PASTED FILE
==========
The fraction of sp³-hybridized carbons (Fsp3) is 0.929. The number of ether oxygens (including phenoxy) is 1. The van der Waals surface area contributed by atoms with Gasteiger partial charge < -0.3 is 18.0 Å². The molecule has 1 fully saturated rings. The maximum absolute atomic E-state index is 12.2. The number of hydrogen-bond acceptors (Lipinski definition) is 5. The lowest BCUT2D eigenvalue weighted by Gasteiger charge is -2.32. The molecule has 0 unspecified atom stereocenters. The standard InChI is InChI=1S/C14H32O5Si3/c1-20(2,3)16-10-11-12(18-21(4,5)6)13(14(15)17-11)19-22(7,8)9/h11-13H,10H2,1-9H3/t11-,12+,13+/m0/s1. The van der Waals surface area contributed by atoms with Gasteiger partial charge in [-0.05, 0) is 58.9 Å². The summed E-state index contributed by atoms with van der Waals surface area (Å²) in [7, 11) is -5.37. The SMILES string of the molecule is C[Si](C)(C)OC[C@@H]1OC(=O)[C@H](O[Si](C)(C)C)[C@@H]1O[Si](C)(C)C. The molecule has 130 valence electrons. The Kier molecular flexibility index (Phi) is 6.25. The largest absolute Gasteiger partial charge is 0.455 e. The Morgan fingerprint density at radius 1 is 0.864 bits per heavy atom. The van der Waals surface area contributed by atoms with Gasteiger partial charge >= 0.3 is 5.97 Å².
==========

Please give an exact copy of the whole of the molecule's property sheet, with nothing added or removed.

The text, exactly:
The fraction of sp³-hybridized carbons (Fsp3) is 0.929. The number of ether oxygens (including phenoxy) is 1. The van der Waals surface area contributed by atoms with Gasteiger partial charge < -0.3 is 18.0 Å². The molecule has 1 fully saturated rings. The maximum absolute atomic E-state index is 12.2. The number of hydrogen-bond acceptors (Lipinski definition) is 5. The lowest BCUT2D eigenvalue weighted by Gasteiger charge is -2.32. The molecule has 0 unspecified atom stereocenters. The standard InChI is InChI=1S/C14H32O5Si3/c1-20(2,3)16-10-11-12(18-21(4,5)6)13(14(15)17-11)19-22(7,8)9/h11-13H,10H2,1-9H3/t11-,12+,13+/m0/s1. The van der Waals surface area contributed by atoms with Gasteiger partial charge in [-0.05, 0) is 58.9 Å². The summed E-state index contributed by atoms with van der Waals surface area (Å²) in [7, 11) is -5.37. The SMILES string of the molecule is C[Si](C)(C)OC[C@@H]1OC(=O)[C@H](O[Si](C)(C)C)[C@@H]1O[Si](C)(C)C. The molecule has 130 valence electrons. The Kier molecular flexibility index (Phi) is 6.25. The largest absolute Gasteiger partial charge is 0.455 e. The Morgan fingerprint density at radius 1 is 0.864 bits per heavy atom. The van der Waals surface area contributed by atoms with Gasteiger partial charge >= 0.3 is 5.97 Å².